The general workflow I have seen would be familiar to anyone in game or animation pipelines. A team models from the mine layout map in traditional 3D tools (e.g. Blender, 3DS Max) this may be combined with telemetry information from cutting machines (distances, seam heights, cutting rates etc) and then add additional visualization and environmental affects in game engine such as Unity or Unreal for example adding particle systems for dust etc. There are also industry specific specialist simulation and training engines.

If you are working with an equipment manufacturer, equipment models are usually converted from CAD data, then UV mapped, textured and keyframed either in traditional 3D tools or use programmed procedural animation in engine. Though you can purchase equipment model assets - features have to match depending on training fidelity. Equipment control is usually matched to actual physical controllers - so you read the input from a real world controller and trigger the corresponding virtual model animation in the virtual environment. The mining equipment manufacturers have training teams who create the assets and could configure layouts for specific client scenarios. As KineticLensmen pointed out - its the last stage of customization for specifics that usually takes longest since its crucial for the spatial awareness of teams being trained.

> Those interfaces are usually intentionally bland and typically dated - meaning really simple, standardized graphical assets

This sounds kind of like "worse is better". it got me thinking about user interactions, both gui and physical objects, from the angle of "what if I had to make these as 3D assets?"

Screens suffer from limited real estate. But what could eg a CI pipeline dash look like in VR? You could have a whole virtual "control board" like a power plant.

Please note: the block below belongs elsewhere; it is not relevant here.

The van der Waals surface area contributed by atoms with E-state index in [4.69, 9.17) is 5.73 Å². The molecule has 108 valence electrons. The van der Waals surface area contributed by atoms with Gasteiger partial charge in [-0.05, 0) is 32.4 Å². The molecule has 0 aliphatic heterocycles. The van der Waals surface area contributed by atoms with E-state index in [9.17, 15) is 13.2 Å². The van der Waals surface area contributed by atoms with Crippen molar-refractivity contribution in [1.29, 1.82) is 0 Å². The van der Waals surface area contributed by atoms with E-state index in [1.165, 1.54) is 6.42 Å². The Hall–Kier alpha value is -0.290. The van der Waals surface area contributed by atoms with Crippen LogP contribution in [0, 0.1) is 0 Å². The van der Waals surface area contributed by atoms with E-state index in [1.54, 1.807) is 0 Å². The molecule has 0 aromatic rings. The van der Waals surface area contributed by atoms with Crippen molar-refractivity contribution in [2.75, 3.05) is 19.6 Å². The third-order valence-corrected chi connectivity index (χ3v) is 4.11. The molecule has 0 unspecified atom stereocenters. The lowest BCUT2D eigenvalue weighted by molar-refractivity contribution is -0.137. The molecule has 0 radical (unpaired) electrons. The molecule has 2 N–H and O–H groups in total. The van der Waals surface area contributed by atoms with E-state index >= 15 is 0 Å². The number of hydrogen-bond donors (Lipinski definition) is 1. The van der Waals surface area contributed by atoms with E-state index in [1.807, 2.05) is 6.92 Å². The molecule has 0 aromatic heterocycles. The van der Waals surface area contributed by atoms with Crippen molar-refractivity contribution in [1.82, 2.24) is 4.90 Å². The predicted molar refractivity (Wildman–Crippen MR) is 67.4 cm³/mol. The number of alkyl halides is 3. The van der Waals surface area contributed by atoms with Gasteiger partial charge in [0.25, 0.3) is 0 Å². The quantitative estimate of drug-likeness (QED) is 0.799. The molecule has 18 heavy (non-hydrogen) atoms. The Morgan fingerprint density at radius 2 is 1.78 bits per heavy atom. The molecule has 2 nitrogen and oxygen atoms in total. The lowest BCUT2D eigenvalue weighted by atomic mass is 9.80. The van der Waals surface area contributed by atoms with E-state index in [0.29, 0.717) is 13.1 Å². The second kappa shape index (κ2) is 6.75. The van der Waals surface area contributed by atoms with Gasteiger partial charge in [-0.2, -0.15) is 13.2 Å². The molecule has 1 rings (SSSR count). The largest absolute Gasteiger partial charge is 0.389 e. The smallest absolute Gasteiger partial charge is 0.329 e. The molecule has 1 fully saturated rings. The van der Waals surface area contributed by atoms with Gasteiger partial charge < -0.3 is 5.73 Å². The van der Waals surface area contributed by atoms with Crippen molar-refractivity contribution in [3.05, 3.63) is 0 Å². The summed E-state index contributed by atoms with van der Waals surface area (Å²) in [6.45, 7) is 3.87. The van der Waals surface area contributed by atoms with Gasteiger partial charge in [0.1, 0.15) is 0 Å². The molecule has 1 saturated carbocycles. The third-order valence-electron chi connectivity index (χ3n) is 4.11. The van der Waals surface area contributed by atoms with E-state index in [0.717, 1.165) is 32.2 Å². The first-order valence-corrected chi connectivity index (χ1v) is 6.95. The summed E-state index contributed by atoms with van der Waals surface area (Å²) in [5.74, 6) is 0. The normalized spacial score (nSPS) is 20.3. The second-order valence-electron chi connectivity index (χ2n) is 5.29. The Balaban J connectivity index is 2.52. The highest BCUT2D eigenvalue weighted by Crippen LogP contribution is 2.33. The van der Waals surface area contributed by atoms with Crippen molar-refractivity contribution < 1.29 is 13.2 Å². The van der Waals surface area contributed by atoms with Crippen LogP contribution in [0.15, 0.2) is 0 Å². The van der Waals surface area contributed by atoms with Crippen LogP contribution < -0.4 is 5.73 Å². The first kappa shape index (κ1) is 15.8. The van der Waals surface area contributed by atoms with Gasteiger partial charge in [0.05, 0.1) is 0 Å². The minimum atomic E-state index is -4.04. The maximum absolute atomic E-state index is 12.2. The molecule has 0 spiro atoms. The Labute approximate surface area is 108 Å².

I wonder if it supports negative oil prices.

Where's the disaster menu?

Interestingly enough, in the article it does confirm that Chevron encouraged new users of the system to change certain input values to produce explosions andnl disasters right as they were first learning how to play, so that they could learn what does what in real life.

In the German version that's the Schadenfreude menu.

While on the subject of old games, does anyone have access to a working version of "Vogon Poetry"? This was a shoot-em-up game bundled with Sidekick Plus.


Saw that you've been looking for this for a few years, so I decided to take a crack at it. I was able to get it working.

I obtained disk images for SideKick plus from https://winworldpc.com/product/sidekick/plus. Using 86Box as an emulator (Window-only, unfortunately. PCem or DosBox might work OK as Windows alternatives), I then:

1. Installed MS-DOS

2. Installed SideKick Plus

3. Ran 'install' from 'c:\skplus'

4. Added a new configuration with Vogon Poetry enabled. Called it 'skplus2.com'.

5. Ran 'skplus2.com'

6. Hit ctrl-alt

7. Selected 'Vogon Poetry'

I've put together an preconfigured 86Box installation that you can just unzip and run. To actually start the game, run 86Box.exe, then 'cd c:\skplus', then 'skplus2' (note the '2'). Then press ctrl-alt once or twice.

Video demonstration: https://1drv.ms/v/s!AvBLRLPXTc9ihVPL0VMtzexUmw8k?e=cVtKxj

Preconfigured 86Box installation: https://jmn.link/sidekick-vogon-poetry.zip

This is really excellent, what a nice thing to do. Also interesting for others of us; I'd not heard of 86box before

Awesome! Thanks so much for this! I will take a look just as soon as I can.

I tried googling for this and about the only result I found was this post[1]... written by you, exactly six years ago, asking the same question. Good hunting, SeanDav :)

(I did find some download links for various things labeled as "borland sidekick", but I'm going to guess you've been down this road already.)

[1] https://news.ycombinator.com/item?id=7857137

>"I did find some download links for various things labeled as "borland sidekick", but I'm going to guess you've been down this road already"

Thanks for your efforts! Yes I did go down that route, but not with much success.